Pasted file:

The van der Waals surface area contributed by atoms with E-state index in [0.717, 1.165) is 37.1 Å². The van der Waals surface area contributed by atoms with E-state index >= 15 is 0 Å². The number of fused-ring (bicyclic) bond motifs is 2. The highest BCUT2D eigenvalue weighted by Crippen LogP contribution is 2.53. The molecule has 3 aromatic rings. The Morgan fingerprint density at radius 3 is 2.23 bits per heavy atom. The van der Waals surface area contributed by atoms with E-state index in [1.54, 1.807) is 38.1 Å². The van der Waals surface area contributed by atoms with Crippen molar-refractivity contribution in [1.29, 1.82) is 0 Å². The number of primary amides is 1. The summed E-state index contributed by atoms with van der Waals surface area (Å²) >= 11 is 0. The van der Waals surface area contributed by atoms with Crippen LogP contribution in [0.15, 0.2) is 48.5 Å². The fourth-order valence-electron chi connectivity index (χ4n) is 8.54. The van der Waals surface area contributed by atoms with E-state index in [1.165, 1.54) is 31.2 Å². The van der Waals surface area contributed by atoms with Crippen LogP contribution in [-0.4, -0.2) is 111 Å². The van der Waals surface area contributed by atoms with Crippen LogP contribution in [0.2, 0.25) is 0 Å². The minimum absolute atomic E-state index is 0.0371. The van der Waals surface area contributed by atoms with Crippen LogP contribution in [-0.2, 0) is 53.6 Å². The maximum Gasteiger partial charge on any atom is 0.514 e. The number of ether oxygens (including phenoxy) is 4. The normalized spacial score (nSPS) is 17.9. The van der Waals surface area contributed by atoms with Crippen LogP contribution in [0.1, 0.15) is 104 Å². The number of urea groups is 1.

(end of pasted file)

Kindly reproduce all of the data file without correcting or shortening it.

The van der Waals surface area contributed by atoms with E-state index in [0.717, 1.165) is 37.1 Å². The van der Waals surface area contributed by atoms with E-state index >= 15 is 0 Å². The number of fused-ring (bicyclic) bond motifs is 2. The highest BCUT2D eigenvalue weighted by Crippen LogP contribution is 2.53. The molecule has 3 aromatic rings. The Morgan fingerprint density at radius 3 is 2.23 bits per heavy atom. The van der Waals surface area contributed by atoms with E-state index in [1.54, 1.807) is 38.1 Å². The van der Waals surface area contributed by atoms with Crippen molar-refractivity contribution in [1.29, 1.82) is 0 Å². The number of primary amides is 1. The summed E-state index contributed by atoms with van der Waals surface area (Å²) >= 11 is 0. The van der Waals surface area contributed by atoms with Crippen LogP contribution in [0.15, 0.2) is 48.5 Å². The fourth-order valence-electron chi connectivity index (χ4n) is 8.54. The van der Waals surface area contributed by atoms with E-state index in [1.165, 1.54) is 31.2 Å². The van der Waals surface area contributed by atoms with Crippen LogP contribution in [-0.4, -0.2) is 111 Å². The van der Waals surface area contributed by atoms with Crippen LogP contribution in [0.2, 0.25) is 0 Å². The minimum absolute atomic E-state index is 0.0371. The van der Waals surface area contributed by atoms with Crippen LogP contribution in [-0.2, 0) is 53.6 Å². The maximum Gasteiger partial charge on any atom is 0.514 e. The number of ether oxygens (including phenoxy) is 4. The normalized spacial score (nSPS) is 17.9. The van der Waals surface area contributed by atoms with Crippen LogP contribution in [0.1, 0.15) is 104 Å². The number of urea groups is 1.